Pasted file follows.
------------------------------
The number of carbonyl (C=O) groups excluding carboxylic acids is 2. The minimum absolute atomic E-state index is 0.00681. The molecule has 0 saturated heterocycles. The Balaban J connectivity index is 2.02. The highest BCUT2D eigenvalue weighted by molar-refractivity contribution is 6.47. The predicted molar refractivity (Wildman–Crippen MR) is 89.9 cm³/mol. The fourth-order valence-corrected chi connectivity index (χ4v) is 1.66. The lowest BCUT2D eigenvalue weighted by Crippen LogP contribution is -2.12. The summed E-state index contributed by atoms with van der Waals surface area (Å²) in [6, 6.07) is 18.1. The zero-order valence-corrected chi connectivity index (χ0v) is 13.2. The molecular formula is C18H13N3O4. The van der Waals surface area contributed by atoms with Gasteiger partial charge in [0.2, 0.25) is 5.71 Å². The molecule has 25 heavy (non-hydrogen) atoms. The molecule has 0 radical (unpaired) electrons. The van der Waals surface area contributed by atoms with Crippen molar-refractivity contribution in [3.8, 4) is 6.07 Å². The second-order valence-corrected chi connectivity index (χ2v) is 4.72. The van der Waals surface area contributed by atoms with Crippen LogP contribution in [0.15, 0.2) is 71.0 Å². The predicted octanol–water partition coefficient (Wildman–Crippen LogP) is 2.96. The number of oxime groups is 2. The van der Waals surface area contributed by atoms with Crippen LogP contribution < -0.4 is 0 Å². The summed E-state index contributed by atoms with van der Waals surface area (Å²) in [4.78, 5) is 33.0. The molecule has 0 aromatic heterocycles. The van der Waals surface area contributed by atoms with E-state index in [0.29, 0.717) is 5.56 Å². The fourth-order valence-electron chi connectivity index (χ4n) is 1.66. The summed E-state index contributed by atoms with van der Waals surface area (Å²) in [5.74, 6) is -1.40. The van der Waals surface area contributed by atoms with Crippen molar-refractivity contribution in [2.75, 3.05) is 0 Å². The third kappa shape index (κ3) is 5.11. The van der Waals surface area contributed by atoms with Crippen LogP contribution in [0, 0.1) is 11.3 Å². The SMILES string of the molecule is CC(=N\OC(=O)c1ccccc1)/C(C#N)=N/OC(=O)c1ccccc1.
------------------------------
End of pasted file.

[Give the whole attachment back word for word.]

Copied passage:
The number of carbonyl (C=O) groups excluding carboxylic acids is 2. The minimum absolute atomic E-state index is 0.00681. The molecule has 0 saturated heterocycles. The Balaban J connectivity index is 2.02. The highest BCUT2D eigenvalue weighted by molar-refractivity contribution is 6.47. The predicted molar refractivity (Wildman–Crippen MR) is 89.9 cm³/mol. The fourth-order valence-corrected chi connectivity index (χ4v) is 1.66. The lowest BCUT2D eigenvalue weighted by Crippen LogP contribution is -2.12. The summed E-state index contributed by atoms with van der Waals surface area (Å²) in [6, 6.07) is 18.1. The zero-order valence-corrected chi connectivity index (χ0v) is 13.2. The molecular formula is C18H13N3O4. The van der Waals surface area contributed by atoms with Gasteiger partial charge in [0.2, 0.25) is 5.71 Å². The molecule has 25 heavy (non-hydrogen) atoms. The molecule has 0 radical (unpaired) electrons. The van der Waals surface area contributed by atoms with Crippen molar-refractivity contribution in [3.8, 4) is 6.07 Å². The second-order valence-corrected chi connectivity index (χ2v) is 4.72. The van der Waals surface area contributed by atoms with Crippen LogP contribution in [0.15, 0.2) is 71.0 Å². The predicted octanol–water partition coefficient (Wildman–Crippen LogP) is 2.96. The number of oxime groups is 2. The van der Waals surface area contributed by atoms with Crippen LogP contribution < -0.4 is 0 Å². The summed E-state index contributed by atoms with van der Waals surface area (Å²) in [4.78, 5) is 33.0. The molecule has 0 aromatic heterocycles. The van der Waals surface area contributed by atoms with E-state index in [0.29, 0.717) is 5.56 Å². The fourth-order valence-electron chi connectivity index (χ4n) is 1.66. The summed E-state index contributed by atoms with van der Waals surface area (Å²) in [5.74, 6) is -1.40. The van der Waals surface area contributed by atoms with Crippen molar-refractivity contribution in [2.75, 3.05) is 0 Å². The third kappa shape index (κ3) is 5.11. The van der Waals surface area contributed by atoms with Crippen LogP contribution in [0, 0.1) is 11.3 Å². The SMILES string of the molecule is CC(=N\OC(=O)c1ccccc1)/C(C#N)=N/OC(=O)c1ccccc1.